‘Study drug not illegally imported’

‘Study drug not illegally imported’



One in 20 students sometimes use drugs like Ritalin without a doctor’s prescription, research (in Dutch) into their mental health and substance use by the National Institute of Public Health (RIVM), the Municipal Health Service (GGD) and the Trimbos Institute showed last year. How do they get it, the RIVM wanted to know. Traces in the sewage water of student towns do not indicate large-scale illegal import.


Ritalin can have side effects, the RIVM warns. Users can suffer from insomnia and heart palpitations, as well as gloom and depression. Even suicide attempts sometimes seem to be linked to the medication. The researchers decided to conduct additional research. They spent a week measuring the levels of ritalic acid, a substance in the medication, in the sewers of Amsterdam, Utrecht and Eindhoven.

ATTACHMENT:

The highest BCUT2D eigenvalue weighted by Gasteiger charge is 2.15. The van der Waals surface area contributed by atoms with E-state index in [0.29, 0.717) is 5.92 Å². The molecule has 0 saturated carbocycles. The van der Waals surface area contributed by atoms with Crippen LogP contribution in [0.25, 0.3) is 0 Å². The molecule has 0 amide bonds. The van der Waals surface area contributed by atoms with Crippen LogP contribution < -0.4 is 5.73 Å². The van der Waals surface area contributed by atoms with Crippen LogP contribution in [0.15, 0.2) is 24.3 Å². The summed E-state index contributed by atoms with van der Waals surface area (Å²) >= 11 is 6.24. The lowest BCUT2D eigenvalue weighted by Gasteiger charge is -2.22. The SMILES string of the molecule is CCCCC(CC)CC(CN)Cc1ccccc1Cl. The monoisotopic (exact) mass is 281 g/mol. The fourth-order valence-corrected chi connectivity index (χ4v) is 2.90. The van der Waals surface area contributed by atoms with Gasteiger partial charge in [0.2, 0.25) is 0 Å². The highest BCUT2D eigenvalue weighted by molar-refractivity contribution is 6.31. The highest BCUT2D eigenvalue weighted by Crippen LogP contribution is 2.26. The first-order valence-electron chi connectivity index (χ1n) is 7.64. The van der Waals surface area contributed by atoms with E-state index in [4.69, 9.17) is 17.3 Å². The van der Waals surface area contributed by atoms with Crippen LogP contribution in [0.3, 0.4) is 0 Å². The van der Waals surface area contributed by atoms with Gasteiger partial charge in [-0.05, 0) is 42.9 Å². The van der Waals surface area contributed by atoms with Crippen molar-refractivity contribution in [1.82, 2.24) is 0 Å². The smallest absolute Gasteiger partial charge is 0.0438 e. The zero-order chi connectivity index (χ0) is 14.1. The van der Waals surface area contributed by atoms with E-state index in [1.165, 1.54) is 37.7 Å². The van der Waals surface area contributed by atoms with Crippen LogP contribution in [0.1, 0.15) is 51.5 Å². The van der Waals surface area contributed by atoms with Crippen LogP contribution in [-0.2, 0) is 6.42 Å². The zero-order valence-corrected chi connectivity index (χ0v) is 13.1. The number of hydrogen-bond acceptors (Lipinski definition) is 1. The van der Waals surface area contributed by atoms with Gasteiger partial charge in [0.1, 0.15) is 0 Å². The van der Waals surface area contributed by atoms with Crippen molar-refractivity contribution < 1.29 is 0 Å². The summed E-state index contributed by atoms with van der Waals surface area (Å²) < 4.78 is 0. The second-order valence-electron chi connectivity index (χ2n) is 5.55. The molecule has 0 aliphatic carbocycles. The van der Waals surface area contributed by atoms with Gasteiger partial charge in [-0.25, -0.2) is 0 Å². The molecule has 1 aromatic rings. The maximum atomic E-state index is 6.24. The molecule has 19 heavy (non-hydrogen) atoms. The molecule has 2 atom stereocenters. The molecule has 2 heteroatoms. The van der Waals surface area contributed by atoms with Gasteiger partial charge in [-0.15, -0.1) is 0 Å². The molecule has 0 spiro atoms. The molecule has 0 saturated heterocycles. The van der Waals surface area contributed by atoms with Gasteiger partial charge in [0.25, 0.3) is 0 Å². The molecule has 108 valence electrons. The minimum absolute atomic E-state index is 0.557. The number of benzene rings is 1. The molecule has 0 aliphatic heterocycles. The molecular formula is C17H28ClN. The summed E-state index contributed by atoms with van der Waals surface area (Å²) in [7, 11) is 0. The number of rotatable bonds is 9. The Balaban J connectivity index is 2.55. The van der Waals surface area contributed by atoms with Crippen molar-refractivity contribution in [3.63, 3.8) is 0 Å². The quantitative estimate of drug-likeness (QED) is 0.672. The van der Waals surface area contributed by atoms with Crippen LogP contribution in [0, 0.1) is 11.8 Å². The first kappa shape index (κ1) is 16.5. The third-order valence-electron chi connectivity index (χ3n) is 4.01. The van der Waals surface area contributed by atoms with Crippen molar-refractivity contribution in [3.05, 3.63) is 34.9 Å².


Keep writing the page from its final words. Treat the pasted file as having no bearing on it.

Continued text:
The results (in Dutch) showed that the concentrations of ritalic acid found roughly matched the amounts of medication dispensed on doctor’s prescription to people with ADHD. Therefore, there is probably no illegal import of the drugs at the moment, the researchers suspect. It is more likely that users are passing on or reselling their doctor-prescribed drugs. Further research is needed to further substantiate the suspicions, RIVM argues. (HOP, PvT)


Editor in chief Saskia Bonger

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